1) What is your official current position and title?
B.A. (Honours), Psychology – Acadia University
M.A. Sociology – Acadia University
Certificate in Gerontology – Mount Saint Vincent University
PhD – Psychology – University of Wales
2) What is your educational background?
My educational background is multidisciplinary nature. Most of my studies have focused on gerontology, from both psychological and sociological perspectives. I have studied the self-perception of age among older adults in the community and in institutions and then proceeded to study the retirement experiences, both psychological and sociological, within specific occupational groups. My doctoral studies, took a bit of a detour away from aging, and I focused directly on the relationship between psychological type and burnout experienced by individuals working in particular occupations.
3) Talk a little about your career path. Where did your passion for the research/network that you do originate and how did it develop?
My career path has been quite varied, but has for the most part, always been focused on aging. Not unlike many gerontologists, my interest in the study of aging was inspired by my grandparents. Although I teach and research in two disciplines, my main passion is gerontology. For five years of my career I worked full-time in the administrative branch of a large corporation that provides all levels of seniors housing, with my main responsibility being nursing homes. Those years were invaluable to my understanding of long term care and the many intricacies, policies, procedures, regulations, challenges and victories which are part of that system. The merging of that experience with my academic background allows me to be a more informed teacher and researcher.
4) Tell us about one or two of your current research projects.
One of my current research projects is investigating how older adults in New Brunswick access information, programs and services. There are several variables which merit further examination in terms of how they impact this process; these include, the bilingual nature of the population, literacy rates and access and use of computers. A pilot study is underway which will examine these variables in rural and urban settings.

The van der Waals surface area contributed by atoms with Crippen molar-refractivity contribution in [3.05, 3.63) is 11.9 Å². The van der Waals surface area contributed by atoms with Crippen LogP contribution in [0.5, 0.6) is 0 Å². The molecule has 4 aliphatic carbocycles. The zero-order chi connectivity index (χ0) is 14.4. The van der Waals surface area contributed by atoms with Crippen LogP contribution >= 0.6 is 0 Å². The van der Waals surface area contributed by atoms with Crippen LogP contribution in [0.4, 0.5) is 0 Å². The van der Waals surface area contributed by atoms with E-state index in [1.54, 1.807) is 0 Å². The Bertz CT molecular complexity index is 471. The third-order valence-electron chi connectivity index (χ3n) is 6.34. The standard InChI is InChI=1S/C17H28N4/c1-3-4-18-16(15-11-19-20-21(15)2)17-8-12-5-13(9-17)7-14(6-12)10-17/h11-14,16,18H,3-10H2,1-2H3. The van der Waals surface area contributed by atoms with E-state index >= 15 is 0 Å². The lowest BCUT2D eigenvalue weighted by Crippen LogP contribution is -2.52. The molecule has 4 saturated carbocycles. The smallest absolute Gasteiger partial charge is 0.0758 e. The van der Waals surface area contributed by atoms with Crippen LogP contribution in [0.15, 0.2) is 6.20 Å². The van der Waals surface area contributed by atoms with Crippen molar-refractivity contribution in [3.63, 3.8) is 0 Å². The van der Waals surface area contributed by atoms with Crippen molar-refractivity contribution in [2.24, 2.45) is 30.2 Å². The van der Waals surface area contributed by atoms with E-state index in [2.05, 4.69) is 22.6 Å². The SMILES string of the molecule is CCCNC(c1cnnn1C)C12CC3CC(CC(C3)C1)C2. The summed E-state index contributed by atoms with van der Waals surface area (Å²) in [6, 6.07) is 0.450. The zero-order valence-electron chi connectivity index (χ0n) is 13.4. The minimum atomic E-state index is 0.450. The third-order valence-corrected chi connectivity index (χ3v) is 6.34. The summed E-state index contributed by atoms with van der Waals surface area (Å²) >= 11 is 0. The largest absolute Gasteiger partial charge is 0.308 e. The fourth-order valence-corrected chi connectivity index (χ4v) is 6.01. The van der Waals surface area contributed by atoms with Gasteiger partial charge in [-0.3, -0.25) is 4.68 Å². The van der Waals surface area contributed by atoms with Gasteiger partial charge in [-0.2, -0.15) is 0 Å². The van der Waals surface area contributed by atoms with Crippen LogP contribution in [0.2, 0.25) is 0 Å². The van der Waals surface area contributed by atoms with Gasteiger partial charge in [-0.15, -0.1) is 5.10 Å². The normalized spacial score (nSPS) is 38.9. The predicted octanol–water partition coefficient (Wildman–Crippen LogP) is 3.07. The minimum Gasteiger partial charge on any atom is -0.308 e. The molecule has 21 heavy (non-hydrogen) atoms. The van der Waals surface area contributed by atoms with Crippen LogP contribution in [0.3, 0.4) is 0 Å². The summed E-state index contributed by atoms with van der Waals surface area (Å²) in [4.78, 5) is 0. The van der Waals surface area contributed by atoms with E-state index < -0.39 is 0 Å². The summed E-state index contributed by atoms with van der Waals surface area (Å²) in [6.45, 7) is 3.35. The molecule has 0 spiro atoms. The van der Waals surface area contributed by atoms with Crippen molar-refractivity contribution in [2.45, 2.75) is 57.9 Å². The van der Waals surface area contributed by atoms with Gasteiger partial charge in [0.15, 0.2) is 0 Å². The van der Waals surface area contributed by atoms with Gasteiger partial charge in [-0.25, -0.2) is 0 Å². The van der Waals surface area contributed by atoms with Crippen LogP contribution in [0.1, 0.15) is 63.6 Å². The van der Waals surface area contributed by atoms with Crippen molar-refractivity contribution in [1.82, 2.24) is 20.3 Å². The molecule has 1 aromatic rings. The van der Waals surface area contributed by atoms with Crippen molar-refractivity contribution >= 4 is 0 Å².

5) How do you see your research/work in terms of possibly contributing to evidence-based public policy?
One of the key elements to the delivery of programs and services to older adults is that they are accessible in ways that are fitting for them. Creating platforms which make this access easier will benefit both service providers and users. Ultimately better access to information, services and programs will increase the quality of life for older adults living in New Brunswick.
6) Discuss any past achievements that were significant to your professional path? Have any contributed to the promotion of evidence-based public policy?
In the early days of my career I had the privilege of conducting a needs assessment for the senior members of various ethnic groups in the Halifax-Dartmouth region. The findings from this study were used to develop strategies, programs and resources materials which directly informed by the key findings of this study.
7) Describe in a couple of sentences your involvement with NBSPRN and how your relationship with the Network has contributed to your research/work and/or to social/economic policy?
Although New Brunswick is a small province it is often a challenge to make linkages on common research interests. NBSPRN plays a very important role in linking researchers and practitioners so that evidence based research can help inform public policy. NBSPRN has played a vital role in educating me on available resources, such as databases, funding opportunities and linking with other researchers who have similar interests. The staff is very approachable, quick to respond and show a genuine interest in any idea or project – invaluable!
8) Any last thoughts?
When I worked in the Nursing Home Industry my office was located at the end of the hall in an administrative area located at the back of a large nursing home. Many times, the residents of the nursing home would make their way to the end of the building and stop by for a visit. On one occasion, a resident and I were chatting and he said, :”You know, everybody here does a good job of taking care of me, but I just want to go home”. That has stuck with me and motivates me to educate and research to find ways that enable older adults to enjoy quality of life in their homes and communities for as long as possible. I hope my current research project can do just that.